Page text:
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My Seagate external 2TB is running at 50c celcious, is this a safe temp? Will running at this temp cause the drive to fail sooner than running at a lower temp? I have a WD 2TB in the same location and it's running 10c cooler, at around 40C.
 

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Hi, ventilation and the power draw and other factors all go into how hot those external drives run. 50c is perfectly fine but to answer your question about the longevity technically if your drive was running at 30 instead of 40 it could possibly last longer but it isn't going to be a major difference.

Not sure the exact model you have but it def looks like looks where the first objective of the case not cooling. But like I said I wouldn't worry about it.
 

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60c is the temp that is kind of bad to go over AFAIK. edit BUT it is probably even higher than that and the rated temp is probably higher than that. You can go into my computer and find out the exact drive model (the one inside the enclosure) and pull the specs on it and I am sure it will tell you.

If you are worried and there is a no restocking fee return policy on the drive I would recommend that you return it simply for your peace of mind. If it ever broke you would blame it on the temp that is a sure thing.

That said there is an article that explains failures on drives are highly reduced at temperatures well under 40c and the higher the temp the more likely it would fail. However we are talking a very small total fail rate.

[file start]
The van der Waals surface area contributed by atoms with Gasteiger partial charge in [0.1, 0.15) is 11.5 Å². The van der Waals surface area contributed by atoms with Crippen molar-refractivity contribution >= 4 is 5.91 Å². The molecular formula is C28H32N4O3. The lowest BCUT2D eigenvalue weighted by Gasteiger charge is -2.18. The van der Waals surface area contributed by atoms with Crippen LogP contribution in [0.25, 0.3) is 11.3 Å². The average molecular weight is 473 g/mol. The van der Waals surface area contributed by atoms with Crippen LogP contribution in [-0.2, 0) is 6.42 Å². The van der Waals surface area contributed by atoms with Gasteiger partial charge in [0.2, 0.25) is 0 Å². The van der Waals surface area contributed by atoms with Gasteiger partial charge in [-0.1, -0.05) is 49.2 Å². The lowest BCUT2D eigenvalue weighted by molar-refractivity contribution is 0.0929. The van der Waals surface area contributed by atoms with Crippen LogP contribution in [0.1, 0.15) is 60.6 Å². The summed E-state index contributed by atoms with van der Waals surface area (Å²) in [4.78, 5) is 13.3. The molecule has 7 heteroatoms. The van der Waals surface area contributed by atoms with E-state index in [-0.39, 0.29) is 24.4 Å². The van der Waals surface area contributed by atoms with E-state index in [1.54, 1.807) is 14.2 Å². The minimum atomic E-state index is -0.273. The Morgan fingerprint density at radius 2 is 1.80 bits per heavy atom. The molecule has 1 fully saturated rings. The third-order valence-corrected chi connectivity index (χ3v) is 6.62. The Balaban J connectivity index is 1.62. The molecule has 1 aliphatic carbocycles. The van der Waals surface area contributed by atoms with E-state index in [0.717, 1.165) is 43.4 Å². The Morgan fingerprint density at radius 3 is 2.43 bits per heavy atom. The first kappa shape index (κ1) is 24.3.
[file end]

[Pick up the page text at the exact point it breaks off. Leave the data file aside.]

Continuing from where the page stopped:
http://searchengineland.com/google-issues-paper-on-hard-drive-failures-10546

"There is less correlation between drive temperature and failure rates than might have been expected"

"56% of failed drives did not raise any significant SMART flags"

Of course this was a while ago but that pretty much says if your drive is going to fail it is going to fail. The exception being very very highly used drives are more likely to fail. But pretty much any other situation is out of your control.

The other thing I kind of gathered from the article is one of two things and they completely contradict each other but...

If a drive is a bad drive from the get go it is more likely to fail quickly from high usage.

or

Drives have a break in period.

I think it is the first of the two but like I said the data doesn't prove one nor the other.

So if it was the first it would make sense to test the crap out of the drive with full writes but if the later is true this could be damaging to the drive.

Enjoy thinking through that one.

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Also I bought a few velociraptors that where returned to newegg so possibly defective. Newegg flat out said UNTESTED. It made the price a steal at the time. I did full write tests with seatools (I think) and one failed. The one that failed had no smart warning and checked out in windows as being fine but the computer would lock up often.
 
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